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Runners Beat Clock to Try to Beat Heat

Marathon: Men's race starts at 7 a.m. Atlanta time, and world champion Fiz of Spain is a favorite.


ATLANTA — If the organizers of these Olympic Games are very lucky--and they've been short in that department thus far--the weather for the men's marathon today will be cool and dry. Unseasonable, in other words.

Everything has been done here--short of moving the event to a cooler city--to accommodate the athletes who have to run 26 miles 385 yards through steamy streets. The race is being run at 7 a.m. EDT, with the hope the early-morning cloud cover will stave off the day's heat.

Temperature will be a factor, but a greater one will be humidity, which will sap the runners. To combat dehydration, water stations have been placed every mile and a half along the course.

Anticipating the worst, seven medical vans staffed with multilingual personnel will follow the runners.

The expected conditions favor runners who run well in heat and also suggest a tactical race. For that reason, Martin Fiz of Spain is the favorite. Fiz is the reigning world champion, and he has shown he can win under difficult conditions. Four months ago, he set a personal best of 2 hours 8 minutes 25 seconds.

The weather will also benefit Dionicio Ceron of Mexico, second to Fiz at the World Championships. Ceron has a best time of 2:08:30 and claims he is capable of running 2:05:30, which would shatter the world record. Antonio Pinto of Portugal has trained in conditions to mimic Atlanta's. He was second in this year's Tokyo Marathon and has run 2:08:38 this year.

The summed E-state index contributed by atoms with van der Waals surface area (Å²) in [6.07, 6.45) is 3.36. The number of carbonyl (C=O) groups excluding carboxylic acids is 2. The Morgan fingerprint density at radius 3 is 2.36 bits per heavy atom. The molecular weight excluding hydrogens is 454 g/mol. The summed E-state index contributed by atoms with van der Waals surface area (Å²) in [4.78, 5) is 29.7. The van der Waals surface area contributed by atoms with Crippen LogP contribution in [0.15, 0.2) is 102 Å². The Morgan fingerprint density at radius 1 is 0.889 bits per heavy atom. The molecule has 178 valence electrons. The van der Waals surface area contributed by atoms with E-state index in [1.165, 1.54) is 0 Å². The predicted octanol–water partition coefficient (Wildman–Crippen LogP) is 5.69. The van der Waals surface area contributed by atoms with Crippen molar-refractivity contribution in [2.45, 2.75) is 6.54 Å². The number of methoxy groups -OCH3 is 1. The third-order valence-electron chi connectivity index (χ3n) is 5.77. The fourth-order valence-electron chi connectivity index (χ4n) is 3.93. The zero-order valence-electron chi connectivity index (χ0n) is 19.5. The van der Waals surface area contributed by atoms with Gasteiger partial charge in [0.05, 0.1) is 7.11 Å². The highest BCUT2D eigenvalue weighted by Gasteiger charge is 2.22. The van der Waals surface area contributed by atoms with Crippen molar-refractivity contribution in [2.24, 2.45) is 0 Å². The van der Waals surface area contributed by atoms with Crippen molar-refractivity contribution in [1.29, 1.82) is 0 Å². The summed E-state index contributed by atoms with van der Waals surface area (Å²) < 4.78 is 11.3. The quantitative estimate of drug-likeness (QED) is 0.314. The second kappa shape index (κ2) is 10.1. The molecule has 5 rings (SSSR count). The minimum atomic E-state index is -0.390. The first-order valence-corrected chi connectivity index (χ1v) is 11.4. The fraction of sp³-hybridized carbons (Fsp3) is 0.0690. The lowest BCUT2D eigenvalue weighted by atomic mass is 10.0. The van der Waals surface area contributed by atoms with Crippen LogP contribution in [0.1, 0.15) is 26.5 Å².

The race begins and ends in the Centennial Olympic Stadium.


The Marathon's Toll

It is the longest race in Olympic competition, a 26.2-mile grind that extracts a physical and mental price from runners.

Body Temperature

Fluid loss from sweating decreases blood volume. Heart works harder to move remaining blood, and body temperature rises. Depending on amount of dehydration, temperature reading may reach more than 100 degrees.

Muscle ache

Carbohydrates, the runner's "fuel," deplete after about 1 1/2 to two hours. Body then begins to use greater amount of fat as fuel source, and muscle pain occurs.


Legs also get sore because quadriceps muscles act as a brake with each footfall. The pain is caused by little tears in the muscles.


As carbohydrate stores deplete, the mind wanders and runners may lose concentration; the brain can't burn fat the way muscles can. After the race, there may be some mild depression from letdown.


With elite runners, rate increases to about 75% to 85% of maximum. (Average runners are more likely to be in the 60% to 75% range.)


Ventilation rate, or how much air moves in and out of lungs, is about five to six liters per minute while at rest; for a marathon it's about 60 to 80 liters per minute.

Source: Human Performance Laboratory, Ball State University

Researched by TOM REINKEN, Los Angeles Times

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